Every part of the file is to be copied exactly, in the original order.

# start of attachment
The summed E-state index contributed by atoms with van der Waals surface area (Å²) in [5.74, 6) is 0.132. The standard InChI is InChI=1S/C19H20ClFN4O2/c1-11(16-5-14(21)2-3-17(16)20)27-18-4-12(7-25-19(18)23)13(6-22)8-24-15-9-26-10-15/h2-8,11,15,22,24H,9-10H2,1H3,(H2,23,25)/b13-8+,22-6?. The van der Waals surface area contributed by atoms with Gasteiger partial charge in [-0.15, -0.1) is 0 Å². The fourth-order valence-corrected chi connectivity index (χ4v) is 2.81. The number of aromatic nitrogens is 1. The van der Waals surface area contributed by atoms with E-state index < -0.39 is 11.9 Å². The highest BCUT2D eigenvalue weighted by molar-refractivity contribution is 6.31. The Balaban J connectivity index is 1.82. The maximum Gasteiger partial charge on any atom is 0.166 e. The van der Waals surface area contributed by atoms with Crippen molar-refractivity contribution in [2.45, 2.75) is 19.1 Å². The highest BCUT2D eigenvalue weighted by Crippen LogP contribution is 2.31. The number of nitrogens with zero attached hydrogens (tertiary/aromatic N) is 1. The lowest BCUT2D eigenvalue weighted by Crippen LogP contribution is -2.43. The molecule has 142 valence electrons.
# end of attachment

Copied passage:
The summed E-state index contributed by atoms with van der Waals surface area (Å²) in [5.74, 6) is 0.132. The standard InChI is InChI=1S/C19H20ClFN4O2/c1-11(16-5-14(21)2-3-17(16)20)27-18-4-12(7-25-19(18)23)13(6-22)8-24-15-9-26-10-15/h2-8,11,15,22,24H,9-10H2,1H3,(H2,23,25)/b13-8+,22-6?. The van der Waals surface area contributed by atoms with Gasteiger partial charge in [-0.15, -0.1) is 0 Å². The fourth-order valence-corrected chi connectivity index (χ4v) is 2.81. The number of aromatic nitrogens is 1. The van der Waals surface area contributed by atoms with E-state index < -0.39 is 11.9 Å². The highest BCUT2D eigenvalue weighted by molar-refractivity contribution is 6.31. The Balaban J connectivity index is 1.82. The maximum Gasteiger partial charge on any atom is 0.166 e. The van der Waals surface area contributed by atoms with Crippen molar-refractivity contribution in [2.45, 2.75) is 19.1 Å². The highest BCUT2D eigenvalue weighted by Crippen LogP contribution is 2.31. The number of nitrogens with zero attached hydrogens (tertiary/aromatic N) is 1. The lowest BCUT2D eigenvalue weighted by Crippen LogP contribution is -2.43. The molecule has 142 valence electrons.